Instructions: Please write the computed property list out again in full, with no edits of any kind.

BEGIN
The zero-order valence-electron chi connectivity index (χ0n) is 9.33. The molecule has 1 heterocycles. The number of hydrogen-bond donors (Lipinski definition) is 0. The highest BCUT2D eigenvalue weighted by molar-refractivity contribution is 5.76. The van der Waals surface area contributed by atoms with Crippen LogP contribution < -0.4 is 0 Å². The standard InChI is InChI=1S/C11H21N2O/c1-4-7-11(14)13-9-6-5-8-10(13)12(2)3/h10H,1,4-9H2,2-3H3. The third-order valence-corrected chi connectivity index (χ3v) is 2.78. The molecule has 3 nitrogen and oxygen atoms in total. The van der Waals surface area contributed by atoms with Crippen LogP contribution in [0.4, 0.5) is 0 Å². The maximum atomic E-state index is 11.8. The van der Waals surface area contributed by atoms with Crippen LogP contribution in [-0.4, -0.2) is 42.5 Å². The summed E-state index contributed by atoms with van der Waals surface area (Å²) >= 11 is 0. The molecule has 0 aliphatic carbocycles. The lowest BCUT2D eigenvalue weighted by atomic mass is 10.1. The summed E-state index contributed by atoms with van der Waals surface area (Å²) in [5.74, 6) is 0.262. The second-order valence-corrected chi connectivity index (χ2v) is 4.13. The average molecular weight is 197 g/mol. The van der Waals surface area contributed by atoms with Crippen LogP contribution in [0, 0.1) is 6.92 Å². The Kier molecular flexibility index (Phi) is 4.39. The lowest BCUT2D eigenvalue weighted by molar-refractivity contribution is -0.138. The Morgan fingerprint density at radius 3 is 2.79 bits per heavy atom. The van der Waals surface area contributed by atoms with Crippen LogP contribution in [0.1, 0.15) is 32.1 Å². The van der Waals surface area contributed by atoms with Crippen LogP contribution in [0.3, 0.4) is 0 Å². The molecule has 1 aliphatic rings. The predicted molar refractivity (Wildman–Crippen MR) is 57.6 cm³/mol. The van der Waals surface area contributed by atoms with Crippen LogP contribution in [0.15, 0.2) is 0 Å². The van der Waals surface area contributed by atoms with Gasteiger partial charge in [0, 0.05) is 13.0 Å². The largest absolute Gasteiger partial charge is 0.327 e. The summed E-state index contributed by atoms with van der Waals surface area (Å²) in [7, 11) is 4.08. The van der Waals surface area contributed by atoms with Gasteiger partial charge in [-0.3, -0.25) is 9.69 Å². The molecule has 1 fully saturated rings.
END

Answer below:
The zero-order valence-electron chi connectivity index (χ0n) is 9.33. The molecule has 1 heterocycles. The number of hydrogen-bond donors (Lipinski definition) is 0. The highest BCUT2D eigenvalue weighted by molar-refractivity contribution is 5.76. The van der Waals surface area contributed by atoms with Crippen LogP contribution < -0.4 is 0 Å². The standard InChI is InChI=1S/C11H21N2O/c1-4-7-11(14)13-9-6-5-8-10(13)12(2)3/h10H,1,4-9H2,2-3H3. The third-order valence-corrected chi connectivity index (χ3v) is 2.78. The molecule has 3 nitrogen and oxygen atoms in total. The van der Waals surface area contributed by atoms with Crippen LogP contribution in [0.4, 0.5) is 0 Å². The maximum atomic E-state index is 11.8. The van der Waals surface area contributed by atoms with Crippen LogP contribution in [-0.4, -0.2) is 42.5 Å². The summed E-state index contributed by atoms with van der Waals surface area (Å²) >= 11 is 0. The molecule has 0 aliphatic carbocycles. The lowest BCUT2D eigenvalue weighted by atomic mass is 10.1. The summed E-state index contributed by atoms with van der Waals surface area (Å²) in [5.74, 6) is 0.262. The second-order valence-corrected chi connectivity index (χ2v) is 4.13. The average molecular weight is 197 g/mol. The van der Waals surface area contributed by atoms with Crippen LogP contribution in [0, 0.1) is 6.92 Å². The Kier molecular flexibility index (Phi) is 4.39. The lowest BCUT2D eigenvalue weighted by molar-refractivity contribution is -0.138. The Morgan fingerprint density at radius 3 is 2.79 bits per heavy atom. The van der Waals surface area contributed by atoms with Crippen LogP contribution in [0.1, 0.15) is 32.1 Å². The van der Waals surface area contributed by atoms with Crippen LogP contribution in [0.3, 0.4) is 0 Å². The molecule has 1 aliphatic rings. The predicted molar refractivity (Wildman–Crippen MR) is 57.6 cm³/mol. The van der Waals surface area contributed by atoms with Crippen LogP contribution in [0.15, 0.2) is 0 Å². The van der Waals surface area contributed by atoms with Gasteiger partial charge in [0, 0.05) is 13.0 Å². The largest absolute Gasteiger partial charge is 0.327 e. The summed E-state index contributed by atoms with van der Waals surface area (Å²) in [7, 11) is 4.08. The van der Waals surface area contributed by atoms with Gasteiger partial charge in [-0.3, -0.25) is 9.69 Å². The molecule has 1 fully saturated rings.